The extent of high-quality employment in the unconventional sector goes beyond traditional white-collar occupations to include both skilled and semiskilled blue-collar jobs, which account for 75 percent of all employment in unconventional activity.

Unconventional exploration and production activity has pushed up earnings for blue-collar oil and gas workers, regardless of their educational attainment. For many of these occupations, the educational requirement is a high school diploma or equivalent, plus some amount of vocational and/or on-the-job training, opening positions to a wider range of candidates.

While traditional white-collar occupations and related professions are paid at the highest levels, there are robust wages (ranging from $17 to $33 an hour, according to 2010 Bureau of Labor Statistics data) for skilled and semiskilled blue-collar workers, including plumbers, pipe- and steamfitters, cement masons and concrete finishers, industrial machinery mechanics, pump operators, welders, inspectors and testers (Table 2).

TABLE 2

Creating Economic Value

The exploration, drilling and production industry is fueling the unconventional revolution through an estimated $87 billion in capital expenditures in 2012. Since the technology, tools and know-how for developing these plays are home grown, an overwhelming majority of every dollar spent throughout the supply chain remains in the United States to support domestic jobs. Extensive supply chains across many states (including states that do not produce oil and gas) reach into multiple facets of the American economy.

Annual capital expenditures in support of domestic unconventional energy activity are forecast to grow to $172.5 billion by the end of the decade. Cumulative capital expenditures on unconventional oil and gas development, including drilling, completion, and constructing midstream facilities, are expected to exceed $5.1 trillion by 2035 (averaging $200 billion annually). This spending will feed into the broader supply chain through capital-intensive purchases of heavy equipment, iron and steel, rig parts, technical skills and services, information technology, etc.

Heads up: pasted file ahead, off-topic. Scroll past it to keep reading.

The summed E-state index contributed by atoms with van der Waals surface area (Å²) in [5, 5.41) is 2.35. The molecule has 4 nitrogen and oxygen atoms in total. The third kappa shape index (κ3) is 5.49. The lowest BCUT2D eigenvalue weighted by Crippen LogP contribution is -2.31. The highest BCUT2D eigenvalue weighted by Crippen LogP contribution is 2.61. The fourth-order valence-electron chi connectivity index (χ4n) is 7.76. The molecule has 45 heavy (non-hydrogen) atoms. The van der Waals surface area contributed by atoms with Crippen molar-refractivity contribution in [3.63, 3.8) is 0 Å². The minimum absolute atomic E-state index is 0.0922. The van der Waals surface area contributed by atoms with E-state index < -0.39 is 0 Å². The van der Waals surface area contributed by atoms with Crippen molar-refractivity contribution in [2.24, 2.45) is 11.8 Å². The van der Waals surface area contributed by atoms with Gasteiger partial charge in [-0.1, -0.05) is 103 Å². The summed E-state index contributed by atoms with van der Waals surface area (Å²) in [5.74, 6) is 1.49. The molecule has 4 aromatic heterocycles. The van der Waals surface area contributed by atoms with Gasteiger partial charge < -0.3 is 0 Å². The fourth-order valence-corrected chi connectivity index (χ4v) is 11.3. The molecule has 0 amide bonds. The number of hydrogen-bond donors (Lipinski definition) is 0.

In terms of the value-added contribution to gross domestic product, upstream unconventional activity will pump more than $237 billion in 2012 alone. As industrial activity and capital expenditures increase, so, too, will the industry’s contribution to the overall economy–to more than $416 billion in 2020 and $475 billion by 2035.

At a time when government budgets are of great concern, the unconventional revolution has had a considerable fiscal impact. Industrial activity and employment associated with unconventional oil, gas and NGL development will generate nearly $62 billion in federal, state and local tax receipts this year, divided evenly between federal tax revenues/royalties and state and local taxes. How big is $31 billion a year? On the federal level, that amount is sufficient to fund almost 80 percent of the combined annual budgets of the U.S. Department of Interior, the U.S. Department of Commerce, and the National Aeronautics and Space Administration.

By 2020, total government revenues from unconventional oil and gas will grow to more than $111 billion. On a cumulative basis, unconventional activity will generate $2.5 trillion in tax revenues between 2012 and 2035, split evenly between state and local tax receipts and federal tax receipts.

Editor’s Note: The preceding article was adapted from America’s New Energy Future: The Unconventional Oil and Gas Revolution and the Economy, an independent assessment of the contribution of unconventional resource plays to the U.S. economy. The report was prepared by IHS and supported by the American Petroleum Institute, the Institute for 21st Century Energy, the American Chemistry Council, and the Natural Gas Supply Association.

JOHN W. LARSON is vice president of public sector consulting for IHS, and served as a project director on “America’s New Energy Future: The Unconventional Oil and Gas Revolution and the Economy.” As managing director of IHS Global Insight’s decision analytics and economic impact analysis practice, Larson has 10 years of experience in integrating analytical tools for more efficient and effective business and policy decisions. Prior to joining IHS, he spent eight years working for management consulting and accounting companies, bringing data-driven solutions to both public- and private-sector clients. Larson holds bachelors’ in economics and history as well as a master’s in public policy from the College of William and Mary.